Jakarta, Islamic extremists rise against Miss World and anti-terrorist squad
Jakarta (AsiaNews) - The Islamic Defenders Front (FPI), an organization close to the fanatic fringe of the Muslim world, has launched a new and violent attack against the upcoming Miss World contest, whose 2013 edition is scheduled in late September in Bali and Bogor (West Java), Indonesia. Their anathema was launched a few days ago, on the occasion of the celebrations for the 15th anniversary of the birth of the movement.
Together with the cancellation of the event, now in its 63rd edition, they are demanding the dissolution of the special anti-terrorist squad. The beauty contest had already sparked controversy and conflict in June leading to the cancellation of the swimsuit segment, in order not to offend the sensibilities of Muslims. The competition - adds Rizieq Shihab, leader of FPI in Jakarta, quoting former President Suharto - "is irreconcilable with our costumes, it incites sexual desire among men, and is alien to the national culture."
The attack is not only about Miss World, Shihab also invokes the "dissolution" of the popular anti-terrorism squad Densus-88, the protagonist of raids and attacks on Muslim extremist cells. The FPI claims the elite counter-terrorism squad should be disbanded because of the (presumed) series of mistakes that led to the accidental death of innocent people during the last raid. "They have made serious human rights violations - said the extremist leader - and must be held accountable to the ICC."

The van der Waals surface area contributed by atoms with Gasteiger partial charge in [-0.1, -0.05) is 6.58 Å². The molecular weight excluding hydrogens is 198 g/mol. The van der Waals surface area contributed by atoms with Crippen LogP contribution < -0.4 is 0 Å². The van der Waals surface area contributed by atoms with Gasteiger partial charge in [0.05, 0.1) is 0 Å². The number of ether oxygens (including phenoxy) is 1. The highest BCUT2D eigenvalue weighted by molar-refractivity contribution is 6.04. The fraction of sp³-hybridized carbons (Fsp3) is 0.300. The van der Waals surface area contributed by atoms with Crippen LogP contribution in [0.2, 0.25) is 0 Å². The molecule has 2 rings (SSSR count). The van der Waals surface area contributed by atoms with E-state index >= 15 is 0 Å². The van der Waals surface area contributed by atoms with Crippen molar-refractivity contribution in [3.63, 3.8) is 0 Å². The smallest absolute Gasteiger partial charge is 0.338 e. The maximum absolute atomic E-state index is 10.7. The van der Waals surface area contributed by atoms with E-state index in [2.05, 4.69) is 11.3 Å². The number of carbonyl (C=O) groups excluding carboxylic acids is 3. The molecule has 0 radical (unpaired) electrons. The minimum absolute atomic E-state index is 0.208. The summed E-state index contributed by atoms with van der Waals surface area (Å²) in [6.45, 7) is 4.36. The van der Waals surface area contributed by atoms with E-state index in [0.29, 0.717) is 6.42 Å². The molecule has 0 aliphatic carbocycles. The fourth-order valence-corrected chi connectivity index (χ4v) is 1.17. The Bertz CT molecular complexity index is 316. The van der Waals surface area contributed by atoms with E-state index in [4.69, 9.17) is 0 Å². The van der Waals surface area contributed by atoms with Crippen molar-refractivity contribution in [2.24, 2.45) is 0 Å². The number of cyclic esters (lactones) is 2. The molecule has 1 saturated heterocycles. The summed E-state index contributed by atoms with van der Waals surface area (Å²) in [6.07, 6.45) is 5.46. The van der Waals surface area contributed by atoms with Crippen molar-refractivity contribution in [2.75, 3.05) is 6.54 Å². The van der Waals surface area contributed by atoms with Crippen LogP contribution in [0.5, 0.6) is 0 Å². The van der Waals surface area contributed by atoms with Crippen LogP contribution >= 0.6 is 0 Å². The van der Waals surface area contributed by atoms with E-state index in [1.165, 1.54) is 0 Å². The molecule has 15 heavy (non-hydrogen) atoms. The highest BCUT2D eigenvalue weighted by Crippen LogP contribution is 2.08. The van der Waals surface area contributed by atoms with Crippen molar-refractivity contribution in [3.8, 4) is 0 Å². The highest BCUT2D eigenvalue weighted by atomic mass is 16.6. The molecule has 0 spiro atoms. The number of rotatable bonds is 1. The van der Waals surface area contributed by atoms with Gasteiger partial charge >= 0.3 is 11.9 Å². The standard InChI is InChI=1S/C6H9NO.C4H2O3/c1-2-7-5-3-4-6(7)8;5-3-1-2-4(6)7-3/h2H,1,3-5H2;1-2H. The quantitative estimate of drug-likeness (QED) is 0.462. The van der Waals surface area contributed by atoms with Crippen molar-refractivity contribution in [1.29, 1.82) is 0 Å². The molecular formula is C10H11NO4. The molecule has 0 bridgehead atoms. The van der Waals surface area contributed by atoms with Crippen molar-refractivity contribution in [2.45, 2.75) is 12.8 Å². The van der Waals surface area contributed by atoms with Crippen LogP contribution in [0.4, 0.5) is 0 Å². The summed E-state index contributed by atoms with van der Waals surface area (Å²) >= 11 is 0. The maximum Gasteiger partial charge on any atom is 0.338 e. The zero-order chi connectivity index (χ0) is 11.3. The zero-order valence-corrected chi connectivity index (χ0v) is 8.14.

Indonesia is the most populous Muslim nation in the world. Although individual rights are protected under the constitution, including religious freedom, the country has seen a rise in violent attacks against minorities and laws that discriminate based on gender. In Aceh, local authorities have implemented Islamic law, the only province in the archipelago to do so; however, more and more regions are coming under the influence of radical extremist views of Islam. Increasingly, bans are imposed in personal matters and the lives of citizens.
Leading this campaign of "Islamization" are the members of the Islamic Defender Front who call the shots in different areas by imposing rules and regulations inspired by sharia, such as the prohibition of alcoholic beverages and other regulations in the field of sexual morality. The group - opposed by a large part of the civilian population - is also accused of using violence to achieve their objectives, and in the past has launched a series of attacks since 2000, affecting among others the Embassy of the United States and bars, nightclubs, and private clubs, especially during Ramadan, the holy month of fasting and prayer.